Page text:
4: Primary Dentition Injuries

Chapter 4

Primary Dentition Injuries


To provide a framework for the treatment of traumatic injuries to the primary dentition.


After reading this chapter the reader should be aware of the appropriate treatment for the different types of injuries to primary teeth.


Injuries to the primary dentition are common. During its early development the permanent incisors are located palatally to and in close proximity with the apices of the roots of the primary incisors. When an injury occurs to a primary tooth, the force of the blow can readily be transmitted to the underlying permanent successor with risk of permanent damage to the permanent tooth.

The most accident-prone time in the primary dentition is between two and four years of age when infants are relatively unsteady on their feet and exploring. Realistically, this means that few restorative procedures will be possible. In the majority of cases the decision is between extraction or maintenance without performing extensive treatment. A primary incisor should always be removed if its maintenance will jeopardise the developing permanent tooth.


This may be difficult with lack of cooperation of the child. Classification of injuries after examination is based on the WHO system shown in Table 1-1. The easiest radiographic examination method is an anterior oblique view using either a periapical or occlusal film (Fig 4-1).


Fig 4-1 Anterior occlusal radiograph showing close relationship between primary teeth and permanent successors.


This will be considered in terms of soft tissue injuries, tooth injuries and injuries to supporting alveolar bone.

Soft Tissue Injuries

These are covered in more detail in Chapter 3. They are common in primary dental trauma because the most common injury is displacement of the tooth. Treatment to the soft tissues is often very minimal and will most generally consist of:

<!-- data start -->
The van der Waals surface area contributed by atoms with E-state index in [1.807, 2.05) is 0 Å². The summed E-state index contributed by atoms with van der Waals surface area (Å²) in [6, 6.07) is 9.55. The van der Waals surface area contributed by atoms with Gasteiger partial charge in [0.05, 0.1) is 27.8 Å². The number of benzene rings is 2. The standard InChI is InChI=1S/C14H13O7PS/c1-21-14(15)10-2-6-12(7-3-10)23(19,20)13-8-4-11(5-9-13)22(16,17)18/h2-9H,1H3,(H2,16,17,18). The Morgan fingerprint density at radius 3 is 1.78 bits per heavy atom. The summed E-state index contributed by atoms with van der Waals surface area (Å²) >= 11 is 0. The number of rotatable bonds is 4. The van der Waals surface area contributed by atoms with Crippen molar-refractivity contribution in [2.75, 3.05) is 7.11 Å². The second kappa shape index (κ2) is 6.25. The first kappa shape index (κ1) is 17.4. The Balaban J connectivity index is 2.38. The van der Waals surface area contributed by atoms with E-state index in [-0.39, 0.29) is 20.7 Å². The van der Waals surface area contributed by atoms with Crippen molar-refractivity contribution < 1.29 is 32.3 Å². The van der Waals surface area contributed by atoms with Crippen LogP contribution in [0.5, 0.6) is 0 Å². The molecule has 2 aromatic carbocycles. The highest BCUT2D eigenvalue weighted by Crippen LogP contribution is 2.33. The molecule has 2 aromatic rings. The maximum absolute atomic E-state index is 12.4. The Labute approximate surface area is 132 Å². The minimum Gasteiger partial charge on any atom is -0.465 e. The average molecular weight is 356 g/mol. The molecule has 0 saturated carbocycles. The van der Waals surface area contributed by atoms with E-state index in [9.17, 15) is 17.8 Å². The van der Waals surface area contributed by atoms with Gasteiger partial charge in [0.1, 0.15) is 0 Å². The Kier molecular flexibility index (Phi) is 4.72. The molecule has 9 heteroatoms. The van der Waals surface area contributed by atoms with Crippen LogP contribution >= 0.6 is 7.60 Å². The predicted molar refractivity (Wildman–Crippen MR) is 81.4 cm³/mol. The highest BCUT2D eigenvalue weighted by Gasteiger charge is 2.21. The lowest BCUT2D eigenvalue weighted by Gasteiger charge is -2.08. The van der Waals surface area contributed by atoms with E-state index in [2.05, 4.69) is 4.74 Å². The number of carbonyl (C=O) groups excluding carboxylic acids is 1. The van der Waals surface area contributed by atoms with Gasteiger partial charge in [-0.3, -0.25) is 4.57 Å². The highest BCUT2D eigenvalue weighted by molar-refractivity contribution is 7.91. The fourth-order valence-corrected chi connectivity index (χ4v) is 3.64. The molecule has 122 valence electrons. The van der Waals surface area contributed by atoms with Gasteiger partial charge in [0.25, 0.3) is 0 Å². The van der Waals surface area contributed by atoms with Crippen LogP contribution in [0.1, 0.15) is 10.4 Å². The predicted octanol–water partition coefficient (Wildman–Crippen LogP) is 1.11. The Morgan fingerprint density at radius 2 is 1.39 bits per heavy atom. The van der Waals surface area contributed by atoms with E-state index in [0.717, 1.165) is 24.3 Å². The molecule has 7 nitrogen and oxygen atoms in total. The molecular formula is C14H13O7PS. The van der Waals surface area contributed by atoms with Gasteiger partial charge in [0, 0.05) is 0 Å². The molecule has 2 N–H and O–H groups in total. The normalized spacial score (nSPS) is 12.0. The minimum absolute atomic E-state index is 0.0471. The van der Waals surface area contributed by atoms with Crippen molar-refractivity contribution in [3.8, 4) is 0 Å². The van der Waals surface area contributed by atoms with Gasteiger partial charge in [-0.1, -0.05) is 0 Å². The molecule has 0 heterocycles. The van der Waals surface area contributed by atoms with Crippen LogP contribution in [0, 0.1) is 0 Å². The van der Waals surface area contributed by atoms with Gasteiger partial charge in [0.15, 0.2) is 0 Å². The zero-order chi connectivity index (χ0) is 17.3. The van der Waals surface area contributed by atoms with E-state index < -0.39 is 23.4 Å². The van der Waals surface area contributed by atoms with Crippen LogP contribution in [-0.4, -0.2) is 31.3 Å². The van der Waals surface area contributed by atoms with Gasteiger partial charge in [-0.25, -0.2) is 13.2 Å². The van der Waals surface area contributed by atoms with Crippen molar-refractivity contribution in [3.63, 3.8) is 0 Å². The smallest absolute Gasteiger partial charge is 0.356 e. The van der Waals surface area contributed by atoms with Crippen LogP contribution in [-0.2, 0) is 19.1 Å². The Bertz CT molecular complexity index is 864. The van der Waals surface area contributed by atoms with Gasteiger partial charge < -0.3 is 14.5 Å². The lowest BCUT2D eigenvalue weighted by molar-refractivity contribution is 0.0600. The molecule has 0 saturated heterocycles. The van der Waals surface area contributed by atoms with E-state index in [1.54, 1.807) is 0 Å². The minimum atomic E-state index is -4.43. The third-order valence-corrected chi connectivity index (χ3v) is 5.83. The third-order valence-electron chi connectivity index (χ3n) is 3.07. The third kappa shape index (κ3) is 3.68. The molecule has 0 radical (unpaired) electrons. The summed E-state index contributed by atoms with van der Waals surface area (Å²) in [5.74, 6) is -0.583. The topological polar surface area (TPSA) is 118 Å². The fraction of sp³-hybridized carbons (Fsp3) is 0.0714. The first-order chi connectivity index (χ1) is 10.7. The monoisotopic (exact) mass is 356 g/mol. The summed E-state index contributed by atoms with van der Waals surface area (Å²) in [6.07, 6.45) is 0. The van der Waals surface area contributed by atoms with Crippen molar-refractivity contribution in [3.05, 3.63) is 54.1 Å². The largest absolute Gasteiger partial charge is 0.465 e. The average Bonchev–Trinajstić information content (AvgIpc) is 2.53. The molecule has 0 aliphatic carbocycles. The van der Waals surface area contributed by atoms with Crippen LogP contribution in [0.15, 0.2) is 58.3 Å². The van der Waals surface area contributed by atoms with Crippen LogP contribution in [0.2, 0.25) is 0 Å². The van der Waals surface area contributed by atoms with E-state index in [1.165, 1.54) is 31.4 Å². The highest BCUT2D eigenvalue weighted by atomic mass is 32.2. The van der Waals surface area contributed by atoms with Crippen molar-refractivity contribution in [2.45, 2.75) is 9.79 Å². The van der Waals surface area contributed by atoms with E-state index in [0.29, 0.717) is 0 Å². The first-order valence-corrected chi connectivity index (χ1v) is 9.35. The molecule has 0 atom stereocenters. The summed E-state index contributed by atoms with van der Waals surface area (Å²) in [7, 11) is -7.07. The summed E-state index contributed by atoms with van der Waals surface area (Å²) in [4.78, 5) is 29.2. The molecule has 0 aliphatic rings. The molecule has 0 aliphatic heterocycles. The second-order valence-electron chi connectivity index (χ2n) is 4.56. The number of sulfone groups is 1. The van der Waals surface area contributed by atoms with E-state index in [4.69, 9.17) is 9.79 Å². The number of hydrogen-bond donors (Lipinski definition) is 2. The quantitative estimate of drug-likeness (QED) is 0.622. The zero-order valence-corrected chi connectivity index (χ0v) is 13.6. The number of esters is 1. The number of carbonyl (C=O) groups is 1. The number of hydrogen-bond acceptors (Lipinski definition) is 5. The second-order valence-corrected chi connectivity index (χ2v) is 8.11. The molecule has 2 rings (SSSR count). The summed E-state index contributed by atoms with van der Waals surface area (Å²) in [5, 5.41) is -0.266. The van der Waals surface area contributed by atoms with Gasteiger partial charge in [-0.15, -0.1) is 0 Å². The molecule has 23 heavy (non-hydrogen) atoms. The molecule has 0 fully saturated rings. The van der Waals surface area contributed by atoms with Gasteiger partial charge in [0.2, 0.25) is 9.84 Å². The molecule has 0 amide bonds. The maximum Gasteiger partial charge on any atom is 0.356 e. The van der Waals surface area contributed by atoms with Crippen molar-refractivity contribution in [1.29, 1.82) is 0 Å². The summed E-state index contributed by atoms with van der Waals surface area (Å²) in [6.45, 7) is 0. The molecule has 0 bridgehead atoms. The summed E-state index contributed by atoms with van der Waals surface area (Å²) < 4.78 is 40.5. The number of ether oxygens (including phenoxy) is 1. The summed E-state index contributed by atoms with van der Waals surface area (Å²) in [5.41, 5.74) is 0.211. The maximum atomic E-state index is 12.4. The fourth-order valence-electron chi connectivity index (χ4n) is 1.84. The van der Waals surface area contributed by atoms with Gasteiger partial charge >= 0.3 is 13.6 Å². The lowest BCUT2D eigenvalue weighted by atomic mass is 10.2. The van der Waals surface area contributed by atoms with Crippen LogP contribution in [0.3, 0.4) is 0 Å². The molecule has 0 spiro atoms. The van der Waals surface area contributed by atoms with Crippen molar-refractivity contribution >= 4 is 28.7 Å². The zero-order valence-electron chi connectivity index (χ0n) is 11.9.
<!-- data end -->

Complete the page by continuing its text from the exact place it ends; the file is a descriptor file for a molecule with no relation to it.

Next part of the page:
• debridement of the area with saline or 0.2% chlorhexidine

  • suturing (resorbable) if necessary under local analgesia

  • antibiotic cover for five days with amoxicillin (clindamycin if patient is allergic to amoxicillin), if the wound looks infected or was sustained outdoors

  • checking anti-tetanus status

  • having the parent clean the area with 0.2% chlorhexidine on cotton bud twice daily

  • recall every seven days until healed.

Tooth Injuries

Should the primary tooth be saved? Three factors need to be considered:

  • patient cooperation

  • parental attitude

  • possible damage to the underlying permanent teeth.

Treatment aims for primary teeth should be:

  • Prevent injury to the permanent successor

  • Save the primary tooth if this is compatible with the above aims

  • Restore the tooth to function with the least amount of treatment compatible with patient cooperation.

Crown and Root Fractures

Uncomplicated crown fracture

Either smooth sharp edges or restore with a resin-bonded restoration if patient cooperation is satisfactory.

Complicated crown fracture

Normally, extraction is the treatment of choice. Pulp extirpation and root canal filling with zinc oxide cement, followed by a resin-bonded composite is, however, possible with reasonable cooperation. Root canal treatment on primary incisors can be accomplished under a split rubber dam kept in place with rubber Wedjets (Hygenic). The pulp is extirpated and a working length radiograph taken. Gentle filing of the canal with 0.2% chlorhexidine irrigant should be completed to a working length 2 mm short of the radiographic apex. The canal can then be filled with a thin slurry of zinc oxide eugenol cement applied with a spiral filler. The access cavity should be sealed with a resin-bonded composite.

Crown-root fracture

The pulp is usually exposed and any restorative treatment is very difficult. The tooth is best extracted.

Root fracture

Without displacement and with only a small amount of mobility, the tooth should be kept under observation. If the coronal fragment becomes non-vital and symptomatic then it should be removed. The apical portion usually remains vital and undergoes physiological resorption with eruption of the permanent successor. Similarly, with marked displacement and mobility after a root fracture, only the coronal portion should be removed.

Concussion, Subluxation, and Luxation Injuries

Associated soft tissue damage should be cleaned by the parent twice daily with 0.2% chlorhexidine solution and cotton buds or gauze swabs until healing occurs.


These injuries occur very commonly, but the infant is commonly not brought to a dentist until the tooth discolours, indicating loss of pulp vitality. Root canal treatment can be conducted as for a complicated coronal fracture.


If mobility is limited then the parents are advised to put the child on a soft diet for 1–2 weeks and to keep the traumatised area as clean as possible. Marked mobility requires/>

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Jan 2, 2015 | Posted by in Endodontics | Comments Off on 4: Primary Dentition Injuries
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